Here is a summary about the cluster suite from redhat. All 9 databases will be on the primary server the secondary server I have is the failover. They don't actually share the partitions at the same time. When you have some type of failure the backup server takes over. Once you setup the hardware and install the clustering software. You then setup a service "ie postgres" and then you tell it what harddrive you will be using. /dev/sde1 and the clustering software takes care of starting and stopping the postgres database.

Cluster Manager

The Cluster Manager feature of Red Hat Cluster Suite provides an application failover infrastructure that can be used by a wide range of applications, including:

   * Most custom and mainstream commercial applications
   * File and print serving
   * Databases and database applications
   * Messaging applications
   * Internet and open source application

With Cluster Manager, these applications can be deployed in high availability configurations so that they are always operational—bringing "scale-out" capabilities to enterprise Linux deployments.

For high-volume open source applications, such as NFS, Samba, and Apache, Cluster Manager provides a complete ready-to-use failover solution. For most other applications, customers can create custom failover scripts using provided templates. Red Hat Professional Services can provide custom Cluster Manager deployment services where required.


   * Support for up to eight nodes: Allows high availability to be
     provided for multiple applications simultaneously.
   * NFS/CIFS Failover: Supports highly available file serving in Unix
     and Windows environments.
   * Fully shared storage subsystem: All cluster members have access to
     the same storage.
   * Comprehensive Data Integrity guarantees: Uses the latest I/O
     barrier technology, such as programmable power switches and
     watchdog timers.
   * SCSI and Fibre Channel support: Cluster Manager configurations can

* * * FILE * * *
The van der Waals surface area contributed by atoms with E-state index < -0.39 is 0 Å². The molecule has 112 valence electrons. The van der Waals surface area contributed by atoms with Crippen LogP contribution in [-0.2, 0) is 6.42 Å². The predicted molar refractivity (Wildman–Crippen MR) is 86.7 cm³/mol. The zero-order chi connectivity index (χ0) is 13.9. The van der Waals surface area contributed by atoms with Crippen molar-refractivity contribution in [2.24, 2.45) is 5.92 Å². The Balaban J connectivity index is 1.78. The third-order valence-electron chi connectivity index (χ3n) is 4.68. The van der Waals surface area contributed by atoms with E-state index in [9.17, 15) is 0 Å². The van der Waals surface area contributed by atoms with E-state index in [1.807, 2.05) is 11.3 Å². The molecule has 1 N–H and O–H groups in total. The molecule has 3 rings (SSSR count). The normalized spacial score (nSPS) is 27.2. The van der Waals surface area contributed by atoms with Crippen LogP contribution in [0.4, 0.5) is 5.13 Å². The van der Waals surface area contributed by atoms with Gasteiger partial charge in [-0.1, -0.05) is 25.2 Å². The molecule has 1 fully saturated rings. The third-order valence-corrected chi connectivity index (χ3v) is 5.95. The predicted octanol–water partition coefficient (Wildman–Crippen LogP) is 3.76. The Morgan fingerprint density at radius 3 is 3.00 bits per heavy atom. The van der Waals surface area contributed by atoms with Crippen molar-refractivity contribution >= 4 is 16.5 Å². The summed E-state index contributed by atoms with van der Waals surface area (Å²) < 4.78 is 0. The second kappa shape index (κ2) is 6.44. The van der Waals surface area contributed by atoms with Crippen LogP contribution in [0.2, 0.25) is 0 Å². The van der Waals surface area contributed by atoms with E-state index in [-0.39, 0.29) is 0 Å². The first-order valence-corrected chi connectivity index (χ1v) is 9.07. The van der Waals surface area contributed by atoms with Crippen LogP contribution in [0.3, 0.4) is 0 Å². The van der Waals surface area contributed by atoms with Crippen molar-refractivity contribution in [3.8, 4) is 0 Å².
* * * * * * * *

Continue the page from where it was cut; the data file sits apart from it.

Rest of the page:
be deployed using latest SCSI and Fibre Channel technology.
     Multi-terabyte configurations can readily be made highly available.
   * Service failover: Cluster Manager not only ensures hardware
     shutdowns or failures are detected and recovered from
     automatically, but also will monitor your applications to ensure
     they are running correctly, and will restart them automatically if
     they fail.

John Arbash Meinel wrote:
John Allgood wrote:

This some good info. The type of attached storage is a Kingston 14 bay
Fibre Channel Infostation. I have 14 36GB 15,000 RPM drives. I think
the way it is being explained that I should build a mirror with two
disk for the pg_xlog and the striping and mirroring the rest and put
all my databases into one cluster. Also I might mention that I am
running clustering using Redhat Clustering Suite.

So are these 14-disks supposed to be shared across all of your 9 databases?
It seems to me that you have a few architectural issues here.

First, you can't really have 2 masters writing to the same disk array.
I'm not sure if Redhat Clustering gets around this. But second is that
you can't run 2 postgres engines on the same database. Postgres doesn't
support a clustered setup. There are too many issues with concurancy and
keeping everyone in sync.

Since you seem to be okay with having a bunch of smaller localized
databases, which update a master database 1/day, I would think you would
want hardware to go something like this.

1 master server, at least dual opteron with access to lots of disks
(likely the whole 14 if you can get away with it). Put 2 as a RAID1 for
the OS, 4 as a RAID10 for pg_xlog, and then the other 8 as RAID10 for
the rest of the database.

8-9 other servers, these don't need to be as powerful, since they are
local domains. Probably a 4-disk RAID10 for the OS and pg_xlog is plenty
good, and whatever extra disks you can get for the local database.

The master database holds all information for all domains, but the other
databases only hold whatever is the local information. Every night your
script sequences through the domain databases one-by-one, updating the
master database, and synchronizing whatever data is necesary back to the
local domain. I would guess that this script could actually just
continually run, going to each local db in turn, but you may want
nighttime only updating depending on what kind of load they have.


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